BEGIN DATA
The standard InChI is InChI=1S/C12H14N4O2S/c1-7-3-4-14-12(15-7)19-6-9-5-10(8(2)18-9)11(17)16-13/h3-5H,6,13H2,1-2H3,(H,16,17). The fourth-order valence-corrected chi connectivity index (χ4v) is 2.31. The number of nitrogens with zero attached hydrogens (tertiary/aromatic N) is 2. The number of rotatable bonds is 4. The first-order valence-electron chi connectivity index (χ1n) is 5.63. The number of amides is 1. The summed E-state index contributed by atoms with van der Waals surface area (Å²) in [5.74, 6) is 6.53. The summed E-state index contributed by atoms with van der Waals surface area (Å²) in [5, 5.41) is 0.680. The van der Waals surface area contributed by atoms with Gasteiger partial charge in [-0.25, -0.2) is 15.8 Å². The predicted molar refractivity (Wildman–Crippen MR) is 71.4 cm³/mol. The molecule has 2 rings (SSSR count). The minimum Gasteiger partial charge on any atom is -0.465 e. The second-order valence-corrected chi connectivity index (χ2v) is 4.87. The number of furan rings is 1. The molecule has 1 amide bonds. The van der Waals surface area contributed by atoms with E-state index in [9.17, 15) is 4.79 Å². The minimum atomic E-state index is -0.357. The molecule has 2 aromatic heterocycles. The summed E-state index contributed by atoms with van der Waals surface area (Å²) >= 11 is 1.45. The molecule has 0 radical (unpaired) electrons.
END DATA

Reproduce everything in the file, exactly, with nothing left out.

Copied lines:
The standard InChI is InChI=1S/C12H14N4O2S/c1-7-3-4-14-12(15-7)19-6-9-5-10(8(2)18-9)11(17)16-13/h3-5H,6,13H2,1-2H3,(H,16,17). The fourth-order valence-corrected chi connectivity index (χ4v) is 2.31. The number of nitrogens with zero attached hydrogens (tertiary/aromatic N) is 2. The number of rotatable bonds is 4. The first-order valence-electron chi connectivity index (χ1n) is 5.63. The number of amides is 1. The summed E-state index contributed by atoms with van der Waals surface area (Å²) in [5.74, 6) is 6.53. The summed E-state index contributed by atoms with van der Waals surface area (Å²) in [5, 5.41) is 0.680. The van der Waals surface area contributed by atoms with Gasteiger partial charge in [-0.25, -0.2) is 15.8 Å². The predicted molar refractivity (Wildman–Crippen MR) is 71.4 cm³/mol. The molecule has 2 rings (SSSR count). The minimum Gasteiger partial charge on any atom is -0.465 e. The second-order valence-corrected chi connectivity index (χ2v) is 4.87. The number of furan rings is 1. The molecule has 1 amide bonds. The van der Waals surface area contributed by atoms with E-state index in [9.17, 15) is 4.79 Å². The minimum atomic E-state index is -0.357. The molecule has 2 aromatic heterocycles. The summed E-state index contributed by atoms with van der Waals surface area (Å²) >= 11 is 1.45. The molecule has 0 radical (unpaired) electrons.